In settings that range from the old American West to pre-revolutionary France, from a present-day dig site in the high tablelands of South America to deep space, That Tiny Life is a wide-ranging and utterly original collection of short fiction and a novella that examines the idea of progress — humanity’s never-ending cycle of creation and destruction.
In the award-winning story, “Valley Floor,” a surgeon performs an amputation in the open desert in the American West. In “Da Capo al Fine,” set in eighteenth-century France, the creator of the fortepiano designs another, more brutal instrument. And in “That Tiny Life,” the reader gets a glimpse into a future in which human resource extraction goes far beyond Earth. Each story is infused with impeccably researched detail that brings obscure and fascinating subject matter into bright relief, be it falconry, ancient funeral rites, or space exploration. The result is an amazing interplay of minute detail against the backdrop of huge themes, such as human expression and impact, our need for connection, the innate violence in nature, and the god-complex present in all acts of human creation.
A highly accomplished, evocative, and wholly impressive work of short fiction, That Tiny Life introduces readers to a writer with limitless range and imagination.
About the author
ERIN FRANCES FISHER’s stories have been published internationally in literary journals such as Granta, PRISM International, the Malahat Review, and Little Fiction. She was the winner of the RBC Writers’ Trust of Canada Bronwen Wallace Emerging Writers Award, The Malahat Review’s Open Season Award for Fiction, and PRISM International’s Short Fiction Grand Prize. Erin holds an MFA in Writing from the University of Victoria and teaches piano at the Victoria Conservatory of Music. She is working on her first novel. She lives in Victoria, B.C.
- Short-listed, Ethel Wilson Fiction Prize, BC Book Prizes
- Commended, A 49th Shelf Book of the Year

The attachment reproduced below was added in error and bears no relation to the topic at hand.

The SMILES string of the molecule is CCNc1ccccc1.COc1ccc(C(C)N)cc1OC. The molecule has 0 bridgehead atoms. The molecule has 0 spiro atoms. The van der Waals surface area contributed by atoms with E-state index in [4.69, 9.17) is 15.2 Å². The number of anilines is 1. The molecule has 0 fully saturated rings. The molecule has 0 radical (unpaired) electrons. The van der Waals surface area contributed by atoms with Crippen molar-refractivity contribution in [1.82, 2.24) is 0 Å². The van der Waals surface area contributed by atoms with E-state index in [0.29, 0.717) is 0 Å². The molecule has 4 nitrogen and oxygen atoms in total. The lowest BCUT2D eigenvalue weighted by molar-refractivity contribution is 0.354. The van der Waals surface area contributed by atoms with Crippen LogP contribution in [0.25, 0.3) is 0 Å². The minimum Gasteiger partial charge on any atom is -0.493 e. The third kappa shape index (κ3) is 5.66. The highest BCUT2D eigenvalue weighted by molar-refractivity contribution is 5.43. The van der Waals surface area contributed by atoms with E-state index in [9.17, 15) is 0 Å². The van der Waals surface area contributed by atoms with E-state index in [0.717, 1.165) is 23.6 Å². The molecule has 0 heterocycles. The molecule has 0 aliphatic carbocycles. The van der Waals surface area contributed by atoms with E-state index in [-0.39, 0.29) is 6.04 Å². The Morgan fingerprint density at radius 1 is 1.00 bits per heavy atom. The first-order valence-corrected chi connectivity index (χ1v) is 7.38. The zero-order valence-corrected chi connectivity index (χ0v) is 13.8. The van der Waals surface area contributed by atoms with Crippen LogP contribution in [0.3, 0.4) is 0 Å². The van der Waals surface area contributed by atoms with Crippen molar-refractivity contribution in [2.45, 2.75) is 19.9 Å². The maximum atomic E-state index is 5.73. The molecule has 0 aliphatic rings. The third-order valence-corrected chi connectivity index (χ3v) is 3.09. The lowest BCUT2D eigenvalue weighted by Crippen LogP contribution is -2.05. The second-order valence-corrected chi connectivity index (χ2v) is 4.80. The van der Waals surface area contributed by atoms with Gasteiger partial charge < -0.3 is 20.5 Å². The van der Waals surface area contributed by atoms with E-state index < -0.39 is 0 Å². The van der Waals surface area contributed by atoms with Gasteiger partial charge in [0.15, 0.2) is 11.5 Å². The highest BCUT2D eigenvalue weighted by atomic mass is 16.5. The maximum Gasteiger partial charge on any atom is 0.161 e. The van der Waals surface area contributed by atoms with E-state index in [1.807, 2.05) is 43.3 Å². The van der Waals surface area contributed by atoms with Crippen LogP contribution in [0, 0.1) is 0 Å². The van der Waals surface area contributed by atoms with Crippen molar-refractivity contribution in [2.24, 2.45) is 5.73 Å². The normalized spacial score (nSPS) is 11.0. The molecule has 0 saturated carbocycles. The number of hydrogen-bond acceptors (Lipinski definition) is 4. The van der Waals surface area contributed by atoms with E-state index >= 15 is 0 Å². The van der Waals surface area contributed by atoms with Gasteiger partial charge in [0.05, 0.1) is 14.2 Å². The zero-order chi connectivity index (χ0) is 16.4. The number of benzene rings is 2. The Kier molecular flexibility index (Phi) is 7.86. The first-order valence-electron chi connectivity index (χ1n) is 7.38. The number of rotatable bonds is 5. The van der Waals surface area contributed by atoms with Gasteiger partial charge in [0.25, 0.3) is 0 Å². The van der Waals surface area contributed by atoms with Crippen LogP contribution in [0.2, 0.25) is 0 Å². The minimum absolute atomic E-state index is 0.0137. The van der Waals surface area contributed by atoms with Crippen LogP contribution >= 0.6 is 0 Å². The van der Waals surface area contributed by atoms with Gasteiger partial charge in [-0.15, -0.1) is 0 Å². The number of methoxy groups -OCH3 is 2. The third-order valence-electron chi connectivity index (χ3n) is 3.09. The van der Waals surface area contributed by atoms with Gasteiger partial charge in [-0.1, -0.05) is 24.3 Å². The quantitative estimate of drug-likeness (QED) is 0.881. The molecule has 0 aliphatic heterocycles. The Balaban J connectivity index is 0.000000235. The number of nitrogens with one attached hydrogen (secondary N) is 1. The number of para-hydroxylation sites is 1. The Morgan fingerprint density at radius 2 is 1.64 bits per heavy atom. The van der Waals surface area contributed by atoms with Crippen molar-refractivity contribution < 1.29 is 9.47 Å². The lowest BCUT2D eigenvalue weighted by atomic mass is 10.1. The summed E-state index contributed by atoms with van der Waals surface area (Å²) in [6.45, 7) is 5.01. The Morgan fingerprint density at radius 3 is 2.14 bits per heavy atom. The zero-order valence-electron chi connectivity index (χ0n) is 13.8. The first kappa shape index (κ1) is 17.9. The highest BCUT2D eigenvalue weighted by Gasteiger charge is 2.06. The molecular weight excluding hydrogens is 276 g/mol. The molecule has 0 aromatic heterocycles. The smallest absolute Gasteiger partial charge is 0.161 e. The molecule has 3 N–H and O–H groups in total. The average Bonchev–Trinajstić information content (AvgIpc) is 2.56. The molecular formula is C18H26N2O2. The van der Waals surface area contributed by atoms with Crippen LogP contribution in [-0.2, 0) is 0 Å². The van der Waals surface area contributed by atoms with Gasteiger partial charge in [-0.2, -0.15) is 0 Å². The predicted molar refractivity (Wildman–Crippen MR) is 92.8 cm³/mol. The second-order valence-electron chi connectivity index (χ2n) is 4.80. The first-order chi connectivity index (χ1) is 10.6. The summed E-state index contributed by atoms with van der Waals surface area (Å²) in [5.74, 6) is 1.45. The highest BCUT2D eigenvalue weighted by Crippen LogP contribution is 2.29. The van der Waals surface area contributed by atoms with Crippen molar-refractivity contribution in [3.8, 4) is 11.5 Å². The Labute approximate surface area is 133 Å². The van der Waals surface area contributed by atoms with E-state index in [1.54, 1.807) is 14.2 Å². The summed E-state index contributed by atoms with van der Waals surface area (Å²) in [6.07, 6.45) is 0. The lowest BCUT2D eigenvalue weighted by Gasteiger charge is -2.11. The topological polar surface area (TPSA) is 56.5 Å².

- Short-listed, Danuta Gleed Literary Award
Excerpt: That Tiny Life (by (author) Erin Frances Fisher)
From “Valley Floor”
The sawbones squats, his satchel by his knees, his back to the cart and the mules and their feedbags. He runs his forefinger along the tourniquet around Roy’s leg, rubs the pus between his fingertips and thumb, sniffs the lot, and says he’s taking Roy’s leg.
“Like shit you are,” I say. “What’s he left with it gone?”
The sawbones pushes his specs up his disjointed nose and says that if he leaves the leg attached, Roy’ll be gone. Roy’s girl, just three, explores her mouth with her fingers. Her eyes big and gold as coins. She squats in the dirt in front of some thorny shrubs, a whelp in piss-stained trousers, the night growing fathomless above the hills behind her.
Girl’s new with us. Roy fetched her from the mother less than a week back. Don’t know why he picked her up when he did, since, one, he knew the child’s age from the letter, and two, he already had that crushed toe sending stripes up his foot.
The sawbones’ specs shine flat-lensed in the light from the firepit. I suspect they don’t so much alter his vision as give him a look. He bends over Roy, who’s laid flaccid under the cactus. Roy’s hair and skin and clothes are tacky with basin dust. The firelight blinks over his silhouette, pretties his discoloured leg and cracked lips. His cocky flip of curls thrown back from his ridged nose and cheeks and spread over the dirt. His eyes closed. Been passed out a while. I grab his good foot and jostle and release.